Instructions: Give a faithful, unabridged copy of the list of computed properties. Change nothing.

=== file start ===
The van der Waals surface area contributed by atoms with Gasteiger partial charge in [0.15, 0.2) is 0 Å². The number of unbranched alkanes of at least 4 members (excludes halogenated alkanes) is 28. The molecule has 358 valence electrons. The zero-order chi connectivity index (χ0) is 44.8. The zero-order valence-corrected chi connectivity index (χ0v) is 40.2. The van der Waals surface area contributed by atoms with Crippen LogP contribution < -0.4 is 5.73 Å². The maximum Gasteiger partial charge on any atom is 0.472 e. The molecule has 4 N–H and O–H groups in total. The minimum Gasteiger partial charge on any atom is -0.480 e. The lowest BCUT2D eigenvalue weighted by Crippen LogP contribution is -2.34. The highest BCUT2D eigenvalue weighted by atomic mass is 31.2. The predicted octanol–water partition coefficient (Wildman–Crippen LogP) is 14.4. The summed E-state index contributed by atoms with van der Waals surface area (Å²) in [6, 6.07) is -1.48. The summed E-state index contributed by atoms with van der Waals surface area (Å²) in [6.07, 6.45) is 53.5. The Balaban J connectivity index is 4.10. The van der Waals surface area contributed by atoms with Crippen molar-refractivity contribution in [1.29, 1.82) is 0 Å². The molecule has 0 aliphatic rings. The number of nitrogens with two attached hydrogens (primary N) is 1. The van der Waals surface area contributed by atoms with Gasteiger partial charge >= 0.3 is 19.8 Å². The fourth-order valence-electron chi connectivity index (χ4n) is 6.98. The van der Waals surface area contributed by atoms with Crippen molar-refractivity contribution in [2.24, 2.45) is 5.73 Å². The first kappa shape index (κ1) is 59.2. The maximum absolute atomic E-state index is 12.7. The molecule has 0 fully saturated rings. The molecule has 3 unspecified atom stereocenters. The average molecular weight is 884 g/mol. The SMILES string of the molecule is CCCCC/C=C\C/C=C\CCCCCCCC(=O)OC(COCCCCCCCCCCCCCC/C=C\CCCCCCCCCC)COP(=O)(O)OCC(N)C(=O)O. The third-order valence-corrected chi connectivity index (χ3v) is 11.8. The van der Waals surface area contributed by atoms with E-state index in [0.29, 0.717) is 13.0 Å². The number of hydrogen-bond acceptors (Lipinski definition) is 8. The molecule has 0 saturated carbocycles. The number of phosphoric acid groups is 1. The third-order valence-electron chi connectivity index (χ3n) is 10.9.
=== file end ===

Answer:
The van der Waals surface area contributed by atoms with Gasteiger partial charge in [0.15, 0.2) is 0 Å². The number of unbranched alkanes of at least 4 members (excludes halogenated alkanes) is 28. The molecule has 358 valence electrons. The zero-order chi connectivity index (χ0) is 44.8. The zero-order valence-corrected chi connectivity index (χ0v) is 40.2. The van der Waals surface area contributed by atoms with Crippen LogP contribution < -0.4 is 5.73 Å². The maximum Gasteiger partial charge on any atom is 0.472 e. The molecule has 4 N–H and O–H groups in total. The minimum Gasteiger partial charge on any atom is -0.480 e. The lowest BCUT2D eigenvalue weighted by Crippen LogP contribution is -2.34. The highest BCUT2D eigenvalue weighted by atomic mass is 31.2. The predicted octanol–water partition coefficient (Wildman–Crippen LogP) is 14.4. The summed E-state index contributed by atoms with van der Waals surface area (Å²) in [6, 6.07) is -1.48. The summed E-state index contributed by atoms with van der Waals surface area (Å²) in [6.07, 6.45) is 53.5. The Balaban J connectivity index is 4.10. The van der Waals surface area contributed by atoms with Crippen molar-refractivity contribution in [1.29, 1.82) is 0 Å². The molecule has 0 aliphatic rings. The number of nitrogens with two attached hydrogens (primary N) is 1. The van der Waals surface area contributed by atoms with Gasteiger partial charge >= 0.3 is 19.8 Å². The fourth-order valence-electron chi connectivity index (χ4n) is 6.98. The van der Waals surface area contributed by atoms with Crippen molar-refractivity contribution in [2.24, 2.45) is 5.73 Å². The first kappa shape index (κ1) is 59.2. The maximum absolute atomic E-state index is 12.7. The molecule has 0 fully saturated rings. The molecule has 3 unspecified atom stereocenters. The average molecular weight is 884 g/mol. The SMILES string of the molecule is CCCCC/C=C\C/C=C\CCCCCCCC(=O)OC(COCCCCCCCCCCCCCC/C=C\CCCCCCCCCC)COP(=O)(O)OCC(N)C(=O)O. The third-order valence-corrected chi connectivity index (χ3v) is 11.8. The van der Waals surface area contributed by atoms with E-state index in [0.29, 0.717) is 13.0 Å². The number of hydrogen-bond acceptors (Lipinski definition) is 8. The molecule has 0 saturated carbocycles. The number of phosphoric acid groups is 1. The third-order valence-electron chi connectivity index (χ3n) is 10.9.